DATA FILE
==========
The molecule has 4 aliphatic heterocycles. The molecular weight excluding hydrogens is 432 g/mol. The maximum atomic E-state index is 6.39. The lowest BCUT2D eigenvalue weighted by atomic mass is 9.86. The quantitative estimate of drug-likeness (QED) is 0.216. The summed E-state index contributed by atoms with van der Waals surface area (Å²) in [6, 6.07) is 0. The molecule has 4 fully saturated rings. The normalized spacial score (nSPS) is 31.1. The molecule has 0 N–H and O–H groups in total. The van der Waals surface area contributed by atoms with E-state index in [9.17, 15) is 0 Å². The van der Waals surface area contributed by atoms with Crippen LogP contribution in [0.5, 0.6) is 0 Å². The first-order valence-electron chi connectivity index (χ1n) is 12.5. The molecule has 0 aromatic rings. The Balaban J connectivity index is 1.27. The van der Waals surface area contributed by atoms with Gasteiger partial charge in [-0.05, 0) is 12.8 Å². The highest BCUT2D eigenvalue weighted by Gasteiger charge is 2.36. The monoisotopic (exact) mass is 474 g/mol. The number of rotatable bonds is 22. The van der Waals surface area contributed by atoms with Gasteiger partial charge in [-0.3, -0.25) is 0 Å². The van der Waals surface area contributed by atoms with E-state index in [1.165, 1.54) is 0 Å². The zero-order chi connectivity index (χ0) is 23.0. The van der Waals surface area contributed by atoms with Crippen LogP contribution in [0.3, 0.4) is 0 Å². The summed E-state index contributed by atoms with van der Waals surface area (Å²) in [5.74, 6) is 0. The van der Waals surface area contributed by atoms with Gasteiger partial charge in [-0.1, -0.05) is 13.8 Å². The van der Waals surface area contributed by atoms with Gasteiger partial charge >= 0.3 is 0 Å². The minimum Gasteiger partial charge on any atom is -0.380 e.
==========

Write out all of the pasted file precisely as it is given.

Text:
The molecule has 4 aliphatic heterocycles. The molecular weight excluding hydrogens is 432 g/mol. The maximum atomic E-state index is 6.39. The lowest BCUT2D eigenvalue weighted by atomic mass is 9.86. The quantitative estimate of drug-likeness (QED) is 0.216. The summed E-state index contributed by atoms with van der Waals surface area (Å²) in [6, 6.07) is 0. The molecule has 4 fully saturated rings. The normalized spacial score (nSPS) is 31.1. The molecule has 0 N–H and O–H groups in total. The van der Waals surface area contributed by atoms with E-state index in [9.17, 15) is 0 Å². The van der Waals surface area contributed by atoms with Crippen LogP contribution in [0.5, 0.6) is 0 Å². The first-order valence-electron chi connectivity index (χ1n) is 12.5. The molecule has 0 aromatic rings. The Balaban J connectivity index is 1.27. The van der Waals surface area contributed by atoms with Gasteiger partial charge in [-0.05, 0) is 12.8 Å². The highest BCUT2D eigenvalue weighted by Gasteiger charge is 2.36. The monoisotopic (exact) mass is 474 g/mol. The number of rotatable bonds is 22. The van der Waals surface area contributed by atoms with Gasteiger partial charge in [-0.3, -0.25) is 0 Å². The van der Waals surface area contributed by atoms with E-state index in [1.165, 1.54) is 0 Å². The zero-order chi connectivity index (χ0) is 23.0. The van der Waals surface area contributed by atoms with Crippen LogP contribution in [0.3, 0.4) is 0 Å². The summed E-state index contributed by atoms with van der Waals surface area (Å²) in [5.74, 6) is 0. The van der Waals surface area contributed by atoms with Gasteiger partial charge in [-0.1, -0.05) is 13.8 Å². The van der Waals surface area contributed by atoms with Gasteiger partial charge >= 0.3 is 0 Å². The minimum Gasteiger partial charge on any atom is -0.380 e.